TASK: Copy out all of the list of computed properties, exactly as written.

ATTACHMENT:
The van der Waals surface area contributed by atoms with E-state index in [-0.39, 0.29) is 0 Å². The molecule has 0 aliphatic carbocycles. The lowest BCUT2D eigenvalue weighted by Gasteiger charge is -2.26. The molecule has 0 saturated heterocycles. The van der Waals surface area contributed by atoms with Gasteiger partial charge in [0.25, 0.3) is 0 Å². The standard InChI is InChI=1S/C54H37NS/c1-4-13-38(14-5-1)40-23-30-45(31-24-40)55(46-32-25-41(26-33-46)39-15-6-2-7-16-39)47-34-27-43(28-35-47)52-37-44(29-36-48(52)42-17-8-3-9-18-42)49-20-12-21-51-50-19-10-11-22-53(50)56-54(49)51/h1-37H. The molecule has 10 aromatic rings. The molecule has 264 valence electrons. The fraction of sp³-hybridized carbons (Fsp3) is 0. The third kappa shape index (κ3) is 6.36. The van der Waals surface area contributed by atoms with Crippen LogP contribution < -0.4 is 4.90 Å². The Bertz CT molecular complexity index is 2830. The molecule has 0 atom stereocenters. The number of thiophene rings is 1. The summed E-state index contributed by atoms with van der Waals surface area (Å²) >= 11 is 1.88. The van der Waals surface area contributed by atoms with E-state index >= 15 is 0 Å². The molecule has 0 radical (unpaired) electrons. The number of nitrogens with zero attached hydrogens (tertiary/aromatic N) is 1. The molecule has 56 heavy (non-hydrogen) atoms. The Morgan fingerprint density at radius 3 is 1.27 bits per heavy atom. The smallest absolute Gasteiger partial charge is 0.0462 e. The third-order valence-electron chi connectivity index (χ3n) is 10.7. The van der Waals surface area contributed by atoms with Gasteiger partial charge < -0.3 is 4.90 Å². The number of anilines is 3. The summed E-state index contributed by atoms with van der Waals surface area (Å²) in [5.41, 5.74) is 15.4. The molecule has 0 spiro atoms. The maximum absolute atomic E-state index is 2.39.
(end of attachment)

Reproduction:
The van der Waals surface area contributed by atoms with E-state index in [-0.39, 0.29) is 0 Å². The molecule has 0 aliphatic carbocycles. The lowest BCUT2D eigenvalue weighted by Gasteiger charge is -2.26. The molecule has 0 saturated heterocycles. The van der Waals surface area contributed by atoms with Gasteiger partial charge in [0.25, 0.3) is 0 Å². The standard InChI is InChI=1S/C54H37NS/c1-4-13-38(14-5-1)40-23-30-45(31-24-40)55(46-32-25-41(26-33-46)39-15-6-2-7-16-39)47-34-27-43(28-35-47)52-37-44(29-36-48(52)42-17-8-3-9-18-42)49-20-12-21-51-50-19-10-11-22-53(50)56-54(49)51/h1-37H. The molecule has 10 aromatic rings. The molecule has 264 valence electrons. The fraction of sp³-hybridized carbons (Fsp3) is 0. The third kappa shape index (κ3) is 6.36. The van der Waals surface area contributed by atoms with Crippen LogP contribution < -0.4 is 4.90 Å². The Bertz CT molecular complexity index is 2830. The molecule has 0 atom stereocenters. The number of thiophene rings is 1. The summed E-state index contributed by atoms with van der Waals surface area (Å²) >= 11 is 1.88. The van der Waals surface area contributed by atoms with E-state index >= 15 is 0 Å². The molecule has 0 radical (unpaired) electrons. The number of nitrogens with zero attached hydrogens (tertiary/aromatic N) is 1. The molecule has 56 heavy (non-hydrogen) atoms. The Morgan fingerprint density at radius 3 is 1.27 bits per heavy atom. The smallest absolute Gasteiger partial charge is 0.0462 e. The third-order valence-electron chi connectivity index (χ3n) is 10.7. The van der Waals surface area contributed by atoms with Gasteiger partial charge < -0.3 is 4.90 Å². The number of anilines is 3. The summed E-state index contributed by atoms with van der Waals surface area (Å²) in [5.41, 5.74) is 15.4. The molecule has 0 spiro atoms. The maximum absolute atomic E-state index is 2.39.